One Fruit Drink Can Contain Full Day’s Worth of Sugar for Kids, Study Says

(Photo: Steven Depolo, Creative Commons)

(Photo: Steven Depolo, Creative Commons)

A new study conducted in the UK found that a single serving of many commercially sold juices and drinks can contain a full day's worth of sugar in one serving — and one US nutrition expert was not surprised.

"I believe the results would be very similar if this study was conducted with fruit drink products available in the United States," said Pamela Koch, executive director of the nutrition program at Teachers College, Columbia University, in New York City. "Many fruit drinks are excessively high in added sugars, as this study found. Yet, these are often marketed as healthful products, confusing parents and children," she said.

The study's lead researcher was Simon Capewell, a professor at the Institute of Psychology, Health, and Society at the University of Liverpool. His colleagues determined the levels of "free sugars" in 200-milliliter (almost 7 ounces) of 203 fruit drinks, 100% natural juices, and smoothies that are sold expressly for kids.

Free sugars are those that are added to products, including fructose, glucose, table sugar, and sucrose, along with natural sugars, such as honey, syrups, fruit juices, and fruit juice concentrates. Sugars that are naturally found in whole fruits and vegetables are not considered free sugars, reports The Philadelphia Inquirer.

Almost 50% of products for kids in the study had at least the entire maximum recommended daily sugar consumption of sugar, which is 19 grams or five teaspoons, report the researchers.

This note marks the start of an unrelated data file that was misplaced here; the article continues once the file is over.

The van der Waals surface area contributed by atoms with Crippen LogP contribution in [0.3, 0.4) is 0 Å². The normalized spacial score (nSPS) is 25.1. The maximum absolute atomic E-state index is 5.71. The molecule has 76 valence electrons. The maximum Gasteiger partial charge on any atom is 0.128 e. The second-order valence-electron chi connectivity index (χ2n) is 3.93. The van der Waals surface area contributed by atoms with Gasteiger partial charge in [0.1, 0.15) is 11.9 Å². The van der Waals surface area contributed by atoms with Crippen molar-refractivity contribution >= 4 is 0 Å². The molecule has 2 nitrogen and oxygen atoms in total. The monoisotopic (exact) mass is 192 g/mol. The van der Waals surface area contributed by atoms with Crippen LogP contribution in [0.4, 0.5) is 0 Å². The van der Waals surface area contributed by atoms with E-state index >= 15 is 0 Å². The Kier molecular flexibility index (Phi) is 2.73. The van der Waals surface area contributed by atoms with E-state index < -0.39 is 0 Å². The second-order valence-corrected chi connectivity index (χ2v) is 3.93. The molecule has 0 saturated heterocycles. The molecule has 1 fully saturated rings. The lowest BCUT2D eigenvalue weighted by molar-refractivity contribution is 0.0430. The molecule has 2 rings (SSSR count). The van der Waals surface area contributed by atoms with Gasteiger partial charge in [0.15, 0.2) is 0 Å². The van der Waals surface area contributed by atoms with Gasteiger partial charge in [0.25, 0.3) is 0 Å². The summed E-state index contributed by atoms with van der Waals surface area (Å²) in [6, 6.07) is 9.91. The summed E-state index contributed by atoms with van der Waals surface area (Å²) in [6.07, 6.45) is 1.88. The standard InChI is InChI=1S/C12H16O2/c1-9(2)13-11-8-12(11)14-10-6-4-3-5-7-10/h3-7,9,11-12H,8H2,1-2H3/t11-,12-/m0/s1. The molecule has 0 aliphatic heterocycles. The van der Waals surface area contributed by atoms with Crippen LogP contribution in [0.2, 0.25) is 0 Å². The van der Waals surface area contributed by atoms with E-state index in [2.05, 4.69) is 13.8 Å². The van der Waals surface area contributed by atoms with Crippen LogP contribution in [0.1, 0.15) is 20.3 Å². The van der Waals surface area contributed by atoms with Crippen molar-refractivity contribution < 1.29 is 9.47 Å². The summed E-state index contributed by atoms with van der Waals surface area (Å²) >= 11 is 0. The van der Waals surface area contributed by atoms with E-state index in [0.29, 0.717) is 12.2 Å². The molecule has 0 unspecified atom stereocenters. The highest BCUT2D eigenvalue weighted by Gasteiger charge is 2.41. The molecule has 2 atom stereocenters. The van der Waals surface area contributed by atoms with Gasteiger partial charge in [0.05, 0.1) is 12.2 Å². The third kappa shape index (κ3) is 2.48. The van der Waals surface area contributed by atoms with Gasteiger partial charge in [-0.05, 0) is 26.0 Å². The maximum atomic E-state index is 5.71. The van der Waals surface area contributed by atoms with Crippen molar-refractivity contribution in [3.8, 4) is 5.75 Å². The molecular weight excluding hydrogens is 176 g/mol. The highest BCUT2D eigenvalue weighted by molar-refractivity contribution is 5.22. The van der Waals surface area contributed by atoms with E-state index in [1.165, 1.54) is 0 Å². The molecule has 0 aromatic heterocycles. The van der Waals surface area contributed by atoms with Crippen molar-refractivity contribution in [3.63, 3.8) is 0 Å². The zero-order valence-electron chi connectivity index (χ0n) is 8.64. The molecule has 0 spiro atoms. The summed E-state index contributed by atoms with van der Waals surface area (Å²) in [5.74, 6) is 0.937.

They said that many parents who knew that sodas and other sweetened drinks have high sugar contents were changing their children's beverages to the apparently healthier smoothie and fruit juice options.

"Unfortunately, our research shows that these parents have been misled," Capewell said. "The sugar content of the fruit drinks, including natural fruit juices and smoothies tested, is unacceptably high. And smoothies are among the worst offenders."

The solution is to give young ones, whenever possible, fresh fruit instead of fruit juice. If parents give their children fruit juice, they should be sure that they choose unsweetened juice, add water to the juice, serve it only with meals, and serve only 5 ounces a day, explained Capewell.

He added that it was time for manufacturers to stop adding unnecessary sugar, which means adding more calories as well, to fruit drinks, juices, and smoothies.

Manufacturers of 100% fruit juices dismissed the study. The US-based Juice Products Association said parents should choose to serve 100% juice to their kids. In recommended amounts, they stated, the beverage is not associated with dental cavities and may even have a protective effect on youngsters' dental health.

Some past research suggests fruit itself has enough sugar content to justify restraint, reports Dana Dovey of Medical Daily.

The study was published online in the British Medical Journal. The authors noted that free sugars metabolized in the body in a different manner than sugars found in fruits' natural state. The presence of additional fiber in whole fruits keeps the fruits' sugars from being broken down too fast.

When an overabundance of sugar is in the body without an effective way to burn it off, no matter what type of sugar it may be, there is a risk of gaining unhealthy weight or developing diabetes.

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